The concentration of many attractions and related services within an area, specialized in a certain type of activities is likely to attract other operators dealing with this type of activity, as this is where their potential clients go and so as to profit from the existing tourism flows and necessary services available in that area. This saves them many marketing costs, and also results in a much lower risk investment. Therefore, consolidated and competitive clusters are more likely to attract investors.

Further, as it happens in all industries’ clusters, business’ concentration reduces trading costs, thus enhancing profitability. As in all types of clusters, there are also common infrastructures and key resources, which shared among many operators, reduces its cost per operator, through creating economies of scale.

Moreover, concentration helps to boost cooperation, and by joining efforts, partners not only accelerate innovation and develop economies of scale by sharing strategic resources, but also cooperate in lobbying to gain negotiation power against common suppliers and clients, as well as to counter or neutralize other competitive forces that shape the long term industry’s profitability. The Whitepaper “The 5 Competitive forces and business strategy” depicts how these 5 forces shape the long term profitability in the tourism industry.

In many cases, companies in a specialized cluster have a better access to skilled employees and specialized suppliers, also located within the cluster influence area. Institutions or Universities can be used mutually and capital expenditures in regional marketing, infrastructure or education programs can be employed and shared together (Müller and Lanz 1998). Finally, cluster based tourism attractions’ concentration is also beneficial to profitability as long as it contributes to extending the average tourist length of stay.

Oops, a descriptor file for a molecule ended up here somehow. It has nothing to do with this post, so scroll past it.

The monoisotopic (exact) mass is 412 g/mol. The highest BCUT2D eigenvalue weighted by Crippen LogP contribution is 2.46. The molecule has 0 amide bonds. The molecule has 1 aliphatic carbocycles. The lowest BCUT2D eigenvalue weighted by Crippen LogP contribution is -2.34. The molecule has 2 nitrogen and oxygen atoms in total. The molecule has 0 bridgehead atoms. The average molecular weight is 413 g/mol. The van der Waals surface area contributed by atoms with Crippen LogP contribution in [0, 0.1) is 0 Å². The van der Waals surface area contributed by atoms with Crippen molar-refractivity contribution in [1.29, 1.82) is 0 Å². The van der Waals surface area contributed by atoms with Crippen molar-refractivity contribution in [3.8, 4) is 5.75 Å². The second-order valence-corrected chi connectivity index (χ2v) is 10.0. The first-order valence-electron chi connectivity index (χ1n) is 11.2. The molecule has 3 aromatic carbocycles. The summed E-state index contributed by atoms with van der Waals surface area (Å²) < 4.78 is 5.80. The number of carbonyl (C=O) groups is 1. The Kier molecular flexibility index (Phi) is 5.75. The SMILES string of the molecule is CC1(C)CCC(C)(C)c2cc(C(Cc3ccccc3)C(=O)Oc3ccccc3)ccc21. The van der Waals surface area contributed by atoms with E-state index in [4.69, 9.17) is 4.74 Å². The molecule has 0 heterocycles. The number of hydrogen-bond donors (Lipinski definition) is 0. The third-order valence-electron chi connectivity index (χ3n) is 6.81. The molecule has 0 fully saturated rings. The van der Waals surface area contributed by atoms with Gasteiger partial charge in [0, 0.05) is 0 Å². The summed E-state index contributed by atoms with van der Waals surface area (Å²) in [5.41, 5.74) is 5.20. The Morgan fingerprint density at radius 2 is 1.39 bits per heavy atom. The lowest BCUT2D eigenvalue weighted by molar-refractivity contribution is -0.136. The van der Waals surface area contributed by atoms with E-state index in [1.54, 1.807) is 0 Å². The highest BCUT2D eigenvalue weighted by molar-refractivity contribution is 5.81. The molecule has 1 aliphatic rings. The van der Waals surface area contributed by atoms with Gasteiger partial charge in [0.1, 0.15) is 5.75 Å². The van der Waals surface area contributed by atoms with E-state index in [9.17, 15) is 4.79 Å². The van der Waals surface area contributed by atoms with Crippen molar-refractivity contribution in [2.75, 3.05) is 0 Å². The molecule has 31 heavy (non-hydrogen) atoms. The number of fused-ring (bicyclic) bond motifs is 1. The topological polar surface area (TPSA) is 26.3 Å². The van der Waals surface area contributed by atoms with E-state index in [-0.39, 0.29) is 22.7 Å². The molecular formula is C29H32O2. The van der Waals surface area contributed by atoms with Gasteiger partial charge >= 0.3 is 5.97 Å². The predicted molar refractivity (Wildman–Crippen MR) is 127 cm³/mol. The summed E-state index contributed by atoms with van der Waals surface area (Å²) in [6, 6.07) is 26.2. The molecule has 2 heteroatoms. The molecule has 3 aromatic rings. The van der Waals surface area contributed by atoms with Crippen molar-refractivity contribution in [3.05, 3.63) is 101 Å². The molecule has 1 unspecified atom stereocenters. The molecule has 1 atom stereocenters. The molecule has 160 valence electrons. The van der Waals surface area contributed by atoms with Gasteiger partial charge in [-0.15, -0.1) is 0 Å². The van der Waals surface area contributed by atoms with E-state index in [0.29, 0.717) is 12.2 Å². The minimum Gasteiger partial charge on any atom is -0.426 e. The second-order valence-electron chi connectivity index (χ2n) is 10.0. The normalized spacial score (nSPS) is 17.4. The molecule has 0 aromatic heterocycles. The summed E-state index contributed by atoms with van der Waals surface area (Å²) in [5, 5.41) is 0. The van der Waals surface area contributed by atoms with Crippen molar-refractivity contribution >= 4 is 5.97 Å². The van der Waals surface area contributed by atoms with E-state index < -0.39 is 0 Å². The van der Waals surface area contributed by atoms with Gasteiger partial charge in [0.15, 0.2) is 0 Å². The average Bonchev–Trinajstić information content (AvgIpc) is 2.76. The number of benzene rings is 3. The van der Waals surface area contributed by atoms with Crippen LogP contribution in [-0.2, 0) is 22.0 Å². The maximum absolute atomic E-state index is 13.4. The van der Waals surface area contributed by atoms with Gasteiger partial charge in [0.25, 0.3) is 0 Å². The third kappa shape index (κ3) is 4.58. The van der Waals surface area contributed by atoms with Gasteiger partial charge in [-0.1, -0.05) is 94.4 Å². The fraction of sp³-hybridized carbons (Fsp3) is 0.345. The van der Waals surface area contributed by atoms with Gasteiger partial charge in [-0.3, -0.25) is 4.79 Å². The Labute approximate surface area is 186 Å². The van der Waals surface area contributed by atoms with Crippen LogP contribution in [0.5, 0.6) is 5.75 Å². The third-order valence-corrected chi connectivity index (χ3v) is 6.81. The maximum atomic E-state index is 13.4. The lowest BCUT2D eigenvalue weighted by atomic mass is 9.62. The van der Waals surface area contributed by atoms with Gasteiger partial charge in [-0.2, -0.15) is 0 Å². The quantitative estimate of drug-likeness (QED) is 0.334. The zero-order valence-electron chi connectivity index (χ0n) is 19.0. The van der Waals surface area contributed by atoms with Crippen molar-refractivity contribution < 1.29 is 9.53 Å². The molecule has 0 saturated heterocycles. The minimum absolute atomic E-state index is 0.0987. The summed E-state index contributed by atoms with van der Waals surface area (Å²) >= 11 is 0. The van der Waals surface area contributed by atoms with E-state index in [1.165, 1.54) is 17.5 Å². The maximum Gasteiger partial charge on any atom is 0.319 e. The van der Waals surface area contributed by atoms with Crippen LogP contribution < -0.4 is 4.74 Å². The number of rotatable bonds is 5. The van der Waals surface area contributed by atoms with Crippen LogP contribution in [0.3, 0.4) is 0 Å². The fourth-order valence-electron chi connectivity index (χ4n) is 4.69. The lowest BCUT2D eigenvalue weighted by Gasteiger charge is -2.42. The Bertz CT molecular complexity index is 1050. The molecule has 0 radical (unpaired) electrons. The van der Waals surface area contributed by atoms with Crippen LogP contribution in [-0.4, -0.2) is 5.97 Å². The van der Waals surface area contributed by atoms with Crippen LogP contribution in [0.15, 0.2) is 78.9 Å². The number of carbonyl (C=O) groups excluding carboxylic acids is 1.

Beyond profitability, consolidated clusters are also likely to foster more new business creation. First, a concentrated clients’ base lowers the risks for new suppliers to settle in, and as a result of the cluster based boosted innovation, also more spin-offs and start-ups are likely to be created. Further, financial institutions have a good knowledge about the industry, and so they are more likely to provide financial support to new ventures.

Do you think of other clustering benefits for profitability and growth?

Posted by Jordi Pera

Jordi Pera is an economist passionate about tourism, strategy, marketing, sustainability, business modelling and open innovation. He has international experience in marketing, intelligence research, strategy planning, business model innovation and lecturing, having developed most of his career in the tourism industry. Jordi is keen on tackling innovation and strategy challenges that require imagination, entail thoughtful analysis and are to be solved with creative solutions.

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